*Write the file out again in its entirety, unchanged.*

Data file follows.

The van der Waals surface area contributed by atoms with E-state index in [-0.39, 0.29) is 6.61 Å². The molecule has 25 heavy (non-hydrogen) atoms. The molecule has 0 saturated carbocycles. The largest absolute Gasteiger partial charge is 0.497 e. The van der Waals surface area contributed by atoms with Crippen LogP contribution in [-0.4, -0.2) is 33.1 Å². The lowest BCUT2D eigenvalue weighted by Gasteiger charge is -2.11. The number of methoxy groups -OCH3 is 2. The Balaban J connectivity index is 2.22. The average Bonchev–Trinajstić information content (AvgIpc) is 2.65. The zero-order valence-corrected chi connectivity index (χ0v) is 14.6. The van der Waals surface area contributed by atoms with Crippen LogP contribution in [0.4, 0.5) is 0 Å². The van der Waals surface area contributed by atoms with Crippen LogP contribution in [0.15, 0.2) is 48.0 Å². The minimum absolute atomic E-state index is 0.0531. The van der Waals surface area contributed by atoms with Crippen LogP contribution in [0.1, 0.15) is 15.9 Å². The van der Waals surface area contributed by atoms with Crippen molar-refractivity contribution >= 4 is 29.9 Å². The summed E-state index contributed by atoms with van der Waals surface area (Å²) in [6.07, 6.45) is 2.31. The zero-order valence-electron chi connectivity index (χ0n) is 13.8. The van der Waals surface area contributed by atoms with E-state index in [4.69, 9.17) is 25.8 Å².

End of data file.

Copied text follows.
The van der Waals surface area contributed by atoms with E-state index in [-0.39, 0.29) is 6.61 Å². The molecule has 25 heavy (non-hydrogen) atoms. The molecule has 0 saturated carbocycles. The largest absolute Gasteiger partial charge is 0.497 e. The van der Waals surface area contributed by atoms with Crippen LogP contribution in [-0.4, -0.2) is 33.1 Å². The lowest BCUT2D eigenvalue weighted by Gasteiger charge is -2.11. The number of methoxy groups -OCH3 is 2. The Balaban J connectivity index is 2.22. The average Bonchev–Trinajstić information content (AvgIpc) is 2.65. The zero-order valence-corrected chi connectivity index (χ0v) is 14.6. The van der Waals surface area contributed by atoms with Crippen LogP contribution in [0.4, 0.5) is 0 Å². The van der Waals surface area contributed by atoms with Crippen LogP contribution in [0.15, 0.2) is 48.0 Å². The minimum absolute atomic E-state index is 0.0531. The van der Waals surface area contributed by atoms with Crippen LogP contribution in [0.1, 0.15) is 15.9 Å². The van der Waals surface area contributed by atoms with Crippen molar-refractivity contribution >= 4 is 29.9 Å². The summed E-state index contributed by atoms with van der Waals surface area (Å²) in [6.07, 6.45) is 2.31. The zero-order valence-electron chi connectivity index (χ0n) is 13.8. The van der Waals surface area contributed by atoms with E-state index in [4.69, 9.17) is 25.8 Å².